Tag Archives: Poetry

1997: Manhattan

Howard Horowitz: “Manhattan”; the landmarks mentioned in the text appear in their geographical locations on the island. Originally published in the New York Times, August 30,1997. (Apparently the formatting was lost when the print edition was converted for the Times‘s … Continue reading

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1905: Geographische Liebes-Räthsel

Geographische Liebes-Räthsel (1905); this map by an unknown artist uses the words from a Heinrich Heine poem as its locations: Wenn ich in deine Augen seh, So schwindet all mein Leid und Weh; Doch wenn ich küsse deinen Mund, So … Continue reading

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1806: Darkness at Noon

Title page and figures from Darkness at Noon; or, The Great Solar Eclipse of the 18th of June, 1806; “by an inhabitant of Boston.” Darkness at the break of noon Shadows even the silver spoon The handmade blade, the child’s … Continue reading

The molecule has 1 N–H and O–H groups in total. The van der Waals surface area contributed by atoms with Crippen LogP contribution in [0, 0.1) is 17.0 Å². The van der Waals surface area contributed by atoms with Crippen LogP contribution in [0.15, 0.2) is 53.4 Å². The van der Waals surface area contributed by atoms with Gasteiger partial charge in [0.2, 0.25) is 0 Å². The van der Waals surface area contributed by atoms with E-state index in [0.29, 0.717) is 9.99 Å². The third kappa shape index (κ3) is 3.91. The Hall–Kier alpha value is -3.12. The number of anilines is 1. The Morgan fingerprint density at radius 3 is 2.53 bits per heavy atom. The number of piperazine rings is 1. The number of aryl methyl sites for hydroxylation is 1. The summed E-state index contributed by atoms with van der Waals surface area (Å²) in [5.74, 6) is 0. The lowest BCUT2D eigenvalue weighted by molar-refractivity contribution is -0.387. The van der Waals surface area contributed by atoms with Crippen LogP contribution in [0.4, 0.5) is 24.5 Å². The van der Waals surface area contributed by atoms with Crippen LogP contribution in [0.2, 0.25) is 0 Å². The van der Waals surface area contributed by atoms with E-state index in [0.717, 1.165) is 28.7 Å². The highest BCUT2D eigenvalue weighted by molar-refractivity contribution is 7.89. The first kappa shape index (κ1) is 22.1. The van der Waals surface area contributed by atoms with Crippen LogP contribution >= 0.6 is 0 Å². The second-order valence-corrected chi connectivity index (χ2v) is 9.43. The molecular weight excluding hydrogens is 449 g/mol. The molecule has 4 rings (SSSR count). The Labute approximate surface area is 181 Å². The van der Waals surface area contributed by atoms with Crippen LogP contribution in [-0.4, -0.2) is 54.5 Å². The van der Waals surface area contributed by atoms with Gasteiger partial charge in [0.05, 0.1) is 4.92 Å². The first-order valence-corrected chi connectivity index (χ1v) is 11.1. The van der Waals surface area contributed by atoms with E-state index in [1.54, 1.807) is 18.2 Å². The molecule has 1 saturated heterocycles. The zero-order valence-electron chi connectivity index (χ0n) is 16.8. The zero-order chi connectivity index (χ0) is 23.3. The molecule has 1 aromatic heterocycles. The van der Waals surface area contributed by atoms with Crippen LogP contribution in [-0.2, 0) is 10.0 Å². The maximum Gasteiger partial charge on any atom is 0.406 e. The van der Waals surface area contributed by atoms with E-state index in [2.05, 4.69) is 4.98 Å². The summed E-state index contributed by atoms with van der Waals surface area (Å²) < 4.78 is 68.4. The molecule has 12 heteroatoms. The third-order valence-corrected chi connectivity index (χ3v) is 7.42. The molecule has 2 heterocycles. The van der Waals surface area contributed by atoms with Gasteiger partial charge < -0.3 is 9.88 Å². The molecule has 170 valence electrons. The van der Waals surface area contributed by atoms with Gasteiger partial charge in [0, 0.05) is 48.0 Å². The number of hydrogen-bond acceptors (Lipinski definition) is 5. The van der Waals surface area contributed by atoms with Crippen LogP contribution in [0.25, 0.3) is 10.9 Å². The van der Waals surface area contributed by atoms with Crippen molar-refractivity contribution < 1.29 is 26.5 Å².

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1842: Behold the Beast with the Sharpened Tail!

In cantos XVI and XVII of the Inferno, Dante and his guide Virgil meet the monster Geryon, who alights on the edge of the abyss after Virgil has summoned him. In front, he has the face of an innocent man, … Continue reading

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1967: I Show You This Nickel

Money an introductory lecture This morning we shall spend a few minutes Upon the study of symbolism, which is basic To the nature of money. I show you this nickel. Icons and cryptograms are written all over The nickel: one … Continue reading

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1814: The Fairy Vessel Performed its Little Voyage

The poet Percy Bysshe Shelley loved paper boats: Shelley’s walks, when not determined elsewhere, often tended in the direction of a pond at no great distance from Primrose Hill, very proper for the delectable amusement of sailing paper boats; or … Continue reading

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1870: Cento

A cento is a poem composed of lines taken from other poems, either by different authors or from the same author. (Homer and Virgil are traditional favorites.) The word comes from the Greek κεντρόνη, which means “patchwork garment.” The following … Continue reading

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